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WFCM Celebrates New Location in Chantilly

More than 70 people attended Sunday afternoon's grand opening of Western Fairfax Christian Ministries' (WFCM) new location in Chantilly. Its business office, food pantry and clothes closet are all under one roof at 13981 Metrotech Drive in the Sully Place Shopping Center.

Supervisor Michael R. Frey (R-Sully) cut the ribbon with the WFCM Board of Directors, the Rev. Barbara Ryder of St. John's Episcopal Church gave the blessing and WFCM board President Debra Hagan addressed the crowd.

Several people received recognition and appreciation certificates from WFCM Executive Director Dorothy Fonow for their hard work during the relocation, including those who loaned trucks and donated rugs and office furniture. Staff members and volunteers who help with WFCM's daily operations were also honored.

Hagan received flowers and, said Fonow, "Without her drive and determination, the move would not have run so smoothly or on schedule."

With more than 200 active volunteers and 26 churches, WFCM serves residents of Centreville, Chantilly, Clifton, Fair Oaks, Fair Lakes and Fairfax Station. It helps the needy with food, clothing and financial aid — for rent, electricity and medical bills — in crisis situations. It provides transportation to and from doctor's appointments, and its Kids in Crisis program helps families struggling financially because of seriously ill children.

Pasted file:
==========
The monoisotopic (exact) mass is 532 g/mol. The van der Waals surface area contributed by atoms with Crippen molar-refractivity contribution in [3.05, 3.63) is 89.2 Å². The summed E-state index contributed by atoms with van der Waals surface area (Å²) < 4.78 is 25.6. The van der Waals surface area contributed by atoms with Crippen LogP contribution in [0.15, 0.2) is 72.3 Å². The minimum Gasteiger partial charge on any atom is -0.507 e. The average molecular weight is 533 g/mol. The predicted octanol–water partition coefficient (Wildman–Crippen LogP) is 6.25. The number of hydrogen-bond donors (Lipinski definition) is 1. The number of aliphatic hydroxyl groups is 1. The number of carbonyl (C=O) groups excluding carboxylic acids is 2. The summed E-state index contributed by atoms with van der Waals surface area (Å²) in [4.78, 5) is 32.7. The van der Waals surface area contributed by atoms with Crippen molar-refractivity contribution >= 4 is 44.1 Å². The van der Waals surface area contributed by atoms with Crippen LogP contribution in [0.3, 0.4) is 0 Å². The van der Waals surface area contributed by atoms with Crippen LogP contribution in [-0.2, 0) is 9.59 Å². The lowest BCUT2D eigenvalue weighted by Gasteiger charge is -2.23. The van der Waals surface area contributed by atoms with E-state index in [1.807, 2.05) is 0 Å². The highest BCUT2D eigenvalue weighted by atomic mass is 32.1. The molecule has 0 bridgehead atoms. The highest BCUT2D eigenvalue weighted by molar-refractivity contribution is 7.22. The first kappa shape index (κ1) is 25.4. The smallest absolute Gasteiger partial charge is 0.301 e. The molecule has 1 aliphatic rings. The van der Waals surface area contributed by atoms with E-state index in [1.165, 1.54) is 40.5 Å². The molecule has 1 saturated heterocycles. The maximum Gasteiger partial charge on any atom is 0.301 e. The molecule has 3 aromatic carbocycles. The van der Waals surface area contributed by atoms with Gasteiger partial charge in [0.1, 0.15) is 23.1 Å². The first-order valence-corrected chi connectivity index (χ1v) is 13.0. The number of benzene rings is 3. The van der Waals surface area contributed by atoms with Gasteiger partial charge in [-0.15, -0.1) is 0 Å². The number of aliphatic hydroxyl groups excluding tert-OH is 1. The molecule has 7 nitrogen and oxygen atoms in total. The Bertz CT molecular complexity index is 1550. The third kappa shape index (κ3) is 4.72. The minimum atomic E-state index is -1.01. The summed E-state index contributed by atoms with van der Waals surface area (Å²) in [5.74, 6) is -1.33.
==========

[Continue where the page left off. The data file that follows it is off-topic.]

Although Fairfax County's considered a prosperous place, it's tough for those with barely enough money to scrape by. "We're giving away 1,000 bags of food a month," said Fonow. "It's about 43 percent more than this time, last year. And it's 46 percent more than the year before — so we're giving out twice as much food as we have in the past two years."

The Boy Scouts will conduct a food drive for WFCM on Nov. 8 but, in the meantime, increased demand is dwindling the food supply in WFCM's pantry. Especially needed are canned fruits, juices, meats and fish, boxed and canned pasta meals, and personal-care products.

"This year's been a bad one because of all the rain we had," said Fonow. "So the earnings of anyone who works outside have been seriously reduced."